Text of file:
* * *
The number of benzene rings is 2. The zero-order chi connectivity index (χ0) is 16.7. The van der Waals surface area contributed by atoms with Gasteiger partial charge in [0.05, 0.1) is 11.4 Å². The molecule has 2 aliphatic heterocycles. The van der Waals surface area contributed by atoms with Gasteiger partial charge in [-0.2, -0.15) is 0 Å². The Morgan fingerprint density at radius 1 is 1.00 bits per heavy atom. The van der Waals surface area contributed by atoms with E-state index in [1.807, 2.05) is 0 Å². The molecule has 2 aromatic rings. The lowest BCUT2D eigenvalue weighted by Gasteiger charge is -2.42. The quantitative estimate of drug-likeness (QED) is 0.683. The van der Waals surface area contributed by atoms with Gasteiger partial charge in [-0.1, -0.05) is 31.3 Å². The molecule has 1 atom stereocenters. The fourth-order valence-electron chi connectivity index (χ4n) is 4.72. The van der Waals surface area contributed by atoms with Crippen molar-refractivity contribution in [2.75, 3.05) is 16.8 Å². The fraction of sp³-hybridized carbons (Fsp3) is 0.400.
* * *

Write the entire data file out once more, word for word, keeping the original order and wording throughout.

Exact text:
The number of benzene rings is 2. The zero-order chi connectivity index (χ0) is 16.7. The van der Waals surface area contributed by atoms with Gasteiger partial charge in [0.05, 0.1) is 11.4 Å². The molecule has 2 aliphatic heterocycles. The van der Waals surface area contributed by atoms with Gasteiger partial charge in [-0.2, -0.15) is 0 Å². The Morgan fingerprint density at radius 1 is 1.00 bits per heavy atom. The van der Waals surface area contributed by atoms with E-state index in [1.807, 2.05) is 0 Å². The molecule has 2 aromatic rings. The lowest BCUT2D eigenvalue weighted by Gasteiger charge is -2.42. The quantitative estimate of drug-likeness (QED) is 0.683. The van der Waals surface area contributed by atoms with Gasteiger partial charge in [-0.1, -0.05) is 31.3 Å². The molecule has 1 atom stereocenters. The fourth-order valence-electron chi connectivity index (χ4n) is 4.72. The van der Waals surface area contributed by atoms with Crippen molar-refractivity contribution in [2.75, 3.05) is 16.8 Å². The fraction of sp³-hybridized carbons (Fsp3) is 0.400.